The Respondents are the Claimants in arbitral proceedings that they initiated through a notice of arbitration with the Zurich Chamber of Commerce (hereafter ZCC) on January 21, 2008. Appellants 1-2 are Respondents 1- 2 and Appellants 3-11 are Respondents 3-11 in the arbitral proceedings, along with five other parties. In the exchange of briefs, which took place with a view to constituting the arbitral tribunal, all Respondents disputed the existence of a joint arbitration clause and accordingly the jurisdiction of the arbitral tribunal. The ZCC did not rule out the existence of an arbitration clause however and took the view that the decision on jurisdiction should be left to the arbitral tribunal. On September 1, 2008, the ZCC appointed Prof. Dr. Dominique Dreyer upon nomination by the Claimant, Dr. Laurent Killias upon nomination by the Respondents, both as co-arbitrators. On November 10, 2008, the ZCC appointed Prof. Dr. Richard Kreindler as Chairman.
In a letter of November 20, 2008, the arbitral tribunal requested that the parties express their views as to the amount in dispute. Simultaneously, it announced the method for payment of the deposit. The Respondents disputed again in their brief the existence of an arbitration clause and challenged the jurisdiction of the arbitral tribunal.
In a letter of December 5, 2008, the arbitral tribunal advised the parties that the proceedings would be limited to the issue of jurisdiction at first. The amount in dispute was temporarily set at USD 3,017,771. Pursuant to the pertinent provisions of the Swiss Rules of International Arbitration (hereafter “Swiss Rules”), this resulted in an advance of costs of CHF 234,065.90 to be paid in equal shares by the Claimants and the Respondents, by January 9 and 16, 2009, respectively. Upon receipt of the request that the deposit should be paid, several Respondents requested security for costs, which the arbitral tribunal rejected in Procedural Order Nr. 1 of December 19, 2008. In letters of December 22, 2008, and January 27, 2009, the Claimants asked the arbitral tribunal to issue an urgent decision ordering the Respondents to pay the entire deposit. The arbitral tribunal rejected the request in Procedural Order Nr. 2 of February 12, 2009, and requested the parties again to pay their respective shares of the deposit by February 18 and 25, 2009. The arbitral tribunal threatened at the same time to stay the proceedings pursuant to Art. 41 (4) of the Swiss Rules should the deposit remain unpaid.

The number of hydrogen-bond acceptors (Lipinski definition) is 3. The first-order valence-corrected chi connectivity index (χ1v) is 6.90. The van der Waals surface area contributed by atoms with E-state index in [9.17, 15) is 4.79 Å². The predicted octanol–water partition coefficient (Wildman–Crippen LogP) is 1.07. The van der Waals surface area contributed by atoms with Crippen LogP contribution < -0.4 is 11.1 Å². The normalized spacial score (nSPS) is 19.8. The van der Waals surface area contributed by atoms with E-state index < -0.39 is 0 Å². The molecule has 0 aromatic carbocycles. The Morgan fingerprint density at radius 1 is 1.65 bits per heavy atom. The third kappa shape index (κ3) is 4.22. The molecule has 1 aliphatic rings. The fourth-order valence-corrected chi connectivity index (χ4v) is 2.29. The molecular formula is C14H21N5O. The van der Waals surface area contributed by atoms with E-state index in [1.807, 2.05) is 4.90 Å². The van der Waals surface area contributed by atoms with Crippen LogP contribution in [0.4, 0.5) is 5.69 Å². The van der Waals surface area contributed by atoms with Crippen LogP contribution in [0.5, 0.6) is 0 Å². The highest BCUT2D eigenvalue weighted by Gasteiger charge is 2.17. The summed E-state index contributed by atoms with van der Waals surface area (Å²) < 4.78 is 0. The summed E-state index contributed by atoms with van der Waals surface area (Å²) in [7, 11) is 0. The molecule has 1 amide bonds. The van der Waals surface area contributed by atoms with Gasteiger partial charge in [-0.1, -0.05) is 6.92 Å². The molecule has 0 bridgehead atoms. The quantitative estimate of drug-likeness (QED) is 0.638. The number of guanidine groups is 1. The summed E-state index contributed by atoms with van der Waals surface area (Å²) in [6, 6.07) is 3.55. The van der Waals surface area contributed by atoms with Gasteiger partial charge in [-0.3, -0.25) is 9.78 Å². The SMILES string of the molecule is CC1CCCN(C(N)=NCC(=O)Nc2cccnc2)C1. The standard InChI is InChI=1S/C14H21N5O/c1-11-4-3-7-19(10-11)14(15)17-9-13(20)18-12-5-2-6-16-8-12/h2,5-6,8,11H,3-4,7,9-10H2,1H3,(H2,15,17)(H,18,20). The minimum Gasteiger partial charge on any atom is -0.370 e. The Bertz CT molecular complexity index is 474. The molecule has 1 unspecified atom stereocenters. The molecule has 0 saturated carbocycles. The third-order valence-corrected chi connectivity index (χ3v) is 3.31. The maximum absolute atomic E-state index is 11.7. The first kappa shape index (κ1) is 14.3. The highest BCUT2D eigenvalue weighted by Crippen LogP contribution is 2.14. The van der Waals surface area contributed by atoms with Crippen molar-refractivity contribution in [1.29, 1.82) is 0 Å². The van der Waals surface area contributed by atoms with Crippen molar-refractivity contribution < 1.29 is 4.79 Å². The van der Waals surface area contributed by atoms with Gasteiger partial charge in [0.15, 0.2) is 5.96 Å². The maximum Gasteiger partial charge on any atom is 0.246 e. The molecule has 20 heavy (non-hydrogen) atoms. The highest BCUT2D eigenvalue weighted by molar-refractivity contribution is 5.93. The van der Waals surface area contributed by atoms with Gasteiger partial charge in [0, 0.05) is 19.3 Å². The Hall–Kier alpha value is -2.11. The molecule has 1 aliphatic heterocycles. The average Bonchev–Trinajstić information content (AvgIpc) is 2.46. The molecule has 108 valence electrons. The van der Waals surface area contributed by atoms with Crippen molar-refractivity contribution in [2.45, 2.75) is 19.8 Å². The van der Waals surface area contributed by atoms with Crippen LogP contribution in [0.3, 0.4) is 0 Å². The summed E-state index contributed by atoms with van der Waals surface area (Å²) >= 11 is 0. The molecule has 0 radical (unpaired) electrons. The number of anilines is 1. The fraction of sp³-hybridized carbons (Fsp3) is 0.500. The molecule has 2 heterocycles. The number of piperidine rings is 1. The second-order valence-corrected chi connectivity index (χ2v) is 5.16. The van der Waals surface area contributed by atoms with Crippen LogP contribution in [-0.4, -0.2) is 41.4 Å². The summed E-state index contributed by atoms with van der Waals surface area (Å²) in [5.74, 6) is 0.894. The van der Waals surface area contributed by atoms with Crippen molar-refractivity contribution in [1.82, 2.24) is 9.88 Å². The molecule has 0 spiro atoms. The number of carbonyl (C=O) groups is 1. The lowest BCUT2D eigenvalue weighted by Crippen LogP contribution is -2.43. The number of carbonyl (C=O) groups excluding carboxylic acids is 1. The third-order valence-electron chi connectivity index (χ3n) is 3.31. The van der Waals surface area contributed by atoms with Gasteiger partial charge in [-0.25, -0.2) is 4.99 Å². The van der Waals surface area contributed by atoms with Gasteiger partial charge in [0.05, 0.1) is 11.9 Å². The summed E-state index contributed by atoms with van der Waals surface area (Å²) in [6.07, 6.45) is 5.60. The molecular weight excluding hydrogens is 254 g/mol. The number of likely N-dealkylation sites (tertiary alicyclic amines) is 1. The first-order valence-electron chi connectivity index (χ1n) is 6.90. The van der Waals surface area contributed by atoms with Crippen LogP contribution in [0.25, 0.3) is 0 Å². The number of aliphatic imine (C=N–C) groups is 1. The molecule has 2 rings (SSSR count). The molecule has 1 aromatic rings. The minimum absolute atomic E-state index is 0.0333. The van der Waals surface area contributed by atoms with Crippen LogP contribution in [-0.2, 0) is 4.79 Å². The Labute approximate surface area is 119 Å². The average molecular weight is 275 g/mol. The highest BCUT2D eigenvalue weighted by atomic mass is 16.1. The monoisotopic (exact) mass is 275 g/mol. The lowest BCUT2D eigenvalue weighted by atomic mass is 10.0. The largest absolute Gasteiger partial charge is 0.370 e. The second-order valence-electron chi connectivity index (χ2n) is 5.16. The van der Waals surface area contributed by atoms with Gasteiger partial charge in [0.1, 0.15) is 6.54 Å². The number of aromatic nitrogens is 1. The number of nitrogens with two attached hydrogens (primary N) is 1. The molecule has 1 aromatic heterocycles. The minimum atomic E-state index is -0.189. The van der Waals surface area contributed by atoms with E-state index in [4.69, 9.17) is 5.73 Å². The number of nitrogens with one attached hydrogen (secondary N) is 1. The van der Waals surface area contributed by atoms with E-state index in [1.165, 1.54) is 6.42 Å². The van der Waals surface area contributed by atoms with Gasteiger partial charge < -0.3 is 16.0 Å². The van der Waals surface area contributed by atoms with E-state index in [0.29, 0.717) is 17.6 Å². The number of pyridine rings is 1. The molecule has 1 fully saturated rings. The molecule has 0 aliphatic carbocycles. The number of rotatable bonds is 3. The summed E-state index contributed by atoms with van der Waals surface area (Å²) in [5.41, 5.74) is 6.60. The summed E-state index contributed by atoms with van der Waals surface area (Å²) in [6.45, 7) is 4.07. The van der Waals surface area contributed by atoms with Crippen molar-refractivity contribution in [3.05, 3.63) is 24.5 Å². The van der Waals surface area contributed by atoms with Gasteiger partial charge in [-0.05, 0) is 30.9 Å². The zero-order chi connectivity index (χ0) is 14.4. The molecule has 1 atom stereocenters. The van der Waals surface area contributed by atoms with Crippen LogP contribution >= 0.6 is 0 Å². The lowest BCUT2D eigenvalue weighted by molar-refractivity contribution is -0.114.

In Procedural Order Nr. 3 of March 13, 2009, the arbitral tribunal temporarily stayed the proceedings for lack of timely payment of the advance of costs. Thereupon the Claimants and the Respondents submitted various requests, however, still without paying the advance of costs. In Procedural Order Nr. 4 of June 10, 2009, the arbitral tribunal confirmed the suspension of the proceedings, the continuation of which it made explicitly dependent on the payment of the deposit. Then it set again a time limit of June 30, 2009, and told the parties that should the payment fail to be made, a formal “partial or interim award” would be issued as to the costs. In Procedural Order Nr. 5 of December 11, 2009, the arbitral tribunal repeated the warning that it would shortly issue a partial or interim award on costs with a view towards its enforceability, jointly and severally, pursuant to Art. 193 (2) Private International Law Act.2
On June 7, 2010, the arbitral tribunal issued an “interim award.”3 There it declared the proceedings stayed pursuant to Art. 41 (4) of the Swiss Rules until payment of the fees and expenses of the arbitral tribunal already incurred (letter A of the award), put on record that the parties were jointly liable to the arbitral tribunal for each of the aforesaid fees and expenses amounting to CHF 175,588.32 (letter B), and ordered the parties to pay their share into a bank account of the arbitral tribunal within 60 days after notification of the decision (letters C and D). Finally the arbitral tribunal stated for clarification purposes that in doing so it was not addressing the submissions and requests of the parties in any way “outside the framework of this partial award” (letter E).